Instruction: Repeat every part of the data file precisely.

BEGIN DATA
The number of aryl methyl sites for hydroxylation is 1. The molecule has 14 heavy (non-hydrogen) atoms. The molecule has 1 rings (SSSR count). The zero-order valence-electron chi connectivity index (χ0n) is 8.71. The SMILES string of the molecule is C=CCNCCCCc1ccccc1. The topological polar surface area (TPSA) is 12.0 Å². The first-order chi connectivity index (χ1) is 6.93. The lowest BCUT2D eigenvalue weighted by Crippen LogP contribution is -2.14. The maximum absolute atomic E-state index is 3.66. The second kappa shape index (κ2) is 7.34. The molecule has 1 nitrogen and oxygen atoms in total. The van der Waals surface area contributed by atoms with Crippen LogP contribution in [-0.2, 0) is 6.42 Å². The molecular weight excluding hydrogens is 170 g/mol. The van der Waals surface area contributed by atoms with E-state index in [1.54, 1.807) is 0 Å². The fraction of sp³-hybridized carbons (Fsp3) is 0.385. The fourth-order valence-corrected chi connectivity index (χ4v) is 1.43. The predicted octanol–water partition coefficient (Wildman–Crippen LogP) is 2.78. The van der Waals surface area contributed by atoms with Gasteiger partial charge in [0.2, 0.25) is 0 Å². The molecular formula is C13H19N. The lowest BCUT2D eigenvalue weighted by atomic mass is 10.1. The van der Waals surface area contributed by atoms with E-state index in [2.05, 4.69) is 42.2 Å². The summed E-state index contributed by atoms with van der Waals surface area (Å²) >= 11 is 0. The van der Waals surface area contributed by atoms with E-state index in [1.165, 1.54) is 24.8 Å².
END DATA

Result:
The number of aryl methyl sites for hydroxylation is 1. The molecule has 14 heavy (non-hydrogen) atoms. The molecule has 1 rings (SSSR count). The zero-order valence-electron chi connectivity index (χ0n) is 8.71. The SMILES string of the molecule is C=CCNCCCCc1ccccc1. The topological polar surface area (TPSA) is 12.0 Å². The first-order chi connectivity index (χ1) is 6.93. The lowest BCUT2D eigenvalue weighted by Crippen LogP contribution is -2.14. The maximum absolute atomic E-state index is 3.66. The second kappa shape index (κ2) is 7.34. The molecule has 1 nitrogen and oxygen atoms in total. The van der Waals surface area contributed by atoms with Crippen LogP contribution in [-0.2, 0) is 6.42 Å². The molecular weight excluding hydrogens is 170 g/mol. The van der Waals surface area contributed by atoms with E-state index in [1.54, 1.807) is 0 Å². The fraction of sp³-hybridized carbons (Fsp3) is 0.385. The fourth-order valence-corrected chi connectivity index (χ4v) is 1.43. The predicted octanol–water partition coefficient (Wildman–Crippen LogP) is 2.78. The van der Waals surface area contributed by atoms with Gasteiger partial charge in [0.2, 0.25) is 0 Å². The molecular formula is C13H19N. The lowest BCUT2D eigenvalue weighted by atomic mass is 10.1. The van der Waals surface area contributed by atoms with E-state index in [2.05, 4.69) is 42.2 Å². The summed E-state index contributed by atoms with van der Waals surface area (Å²) >= 11 is 0. The van der Waals surface area contributed by atoms with E-state index in [1.165, 1.54) is 24.8 Å².